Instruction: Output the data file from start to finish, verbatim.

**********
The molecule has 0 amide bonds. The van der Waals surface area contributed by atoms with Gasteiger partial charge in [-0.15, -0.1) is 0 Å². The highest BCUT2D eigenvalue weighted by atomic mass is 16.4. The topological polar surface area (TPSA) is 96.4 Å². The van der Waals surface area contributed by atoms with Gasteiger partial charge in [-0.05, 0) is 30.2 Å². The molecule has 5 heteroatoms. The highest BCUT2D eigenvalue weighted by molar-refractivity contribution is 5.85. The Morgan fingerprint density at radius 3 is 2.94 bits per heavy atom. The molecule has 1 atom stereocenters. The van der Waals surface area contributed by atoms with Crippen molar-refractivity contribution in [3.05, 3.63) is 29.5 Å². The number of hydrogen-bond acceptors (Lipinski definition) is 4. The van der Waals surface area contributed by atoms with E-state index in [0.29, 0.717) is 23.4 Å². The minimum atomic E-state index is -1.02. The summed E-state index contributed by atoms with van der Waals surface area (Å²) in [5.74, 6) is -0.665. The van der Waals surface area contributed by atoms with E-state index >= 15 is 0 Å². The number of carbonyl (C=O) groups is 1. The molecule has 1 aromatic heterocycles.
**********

The molecule has 0 amide bonds. The van der Waals surface area contributed by atoms with Gasteiger partial charge in [-0.15, -0.1) is 0 Å². The highest BCUT2D eigenvalue weighted by atomic mass is 16.4. The topological polar surface area (TPSA) is 96.4 Å². The van der Waals surface area contributed by atoms with Gasteiger partial charge in [-0.05, 0) is 30.2 Å². The molecule has 5 heteroatoms. The highest BCUT2D eigenvalue weighted by molar-refractivity contribution is 5.85. The Morgan fingerprint density at radius 3 is 2.94 bits per heavy atom. The molecule has 1 atom stereocenters. The van der Waals surface area contributed by atoms with Crippen molar-refractivity contribution in [3.05, 3.63) is 29.5 Å². The number of hydrogen-bond acceptors (Lipinski definition) is 4. The van der Waals surface area contributed by atoms with E-state index in [0.29, 0.717) is 23.4 Å². The minimum atomic E-state index is -1.02. The summed E-state index contributed by atoms with van der Waals surface area (Å²) in [5.74, 6) is -0.665. The van der Waals surface area contributed by atoms with E-state index >= 15 is 0 Å². The number of carbonyl (C=O) groups is 1. The molecule has 1 aromatic heterocycles.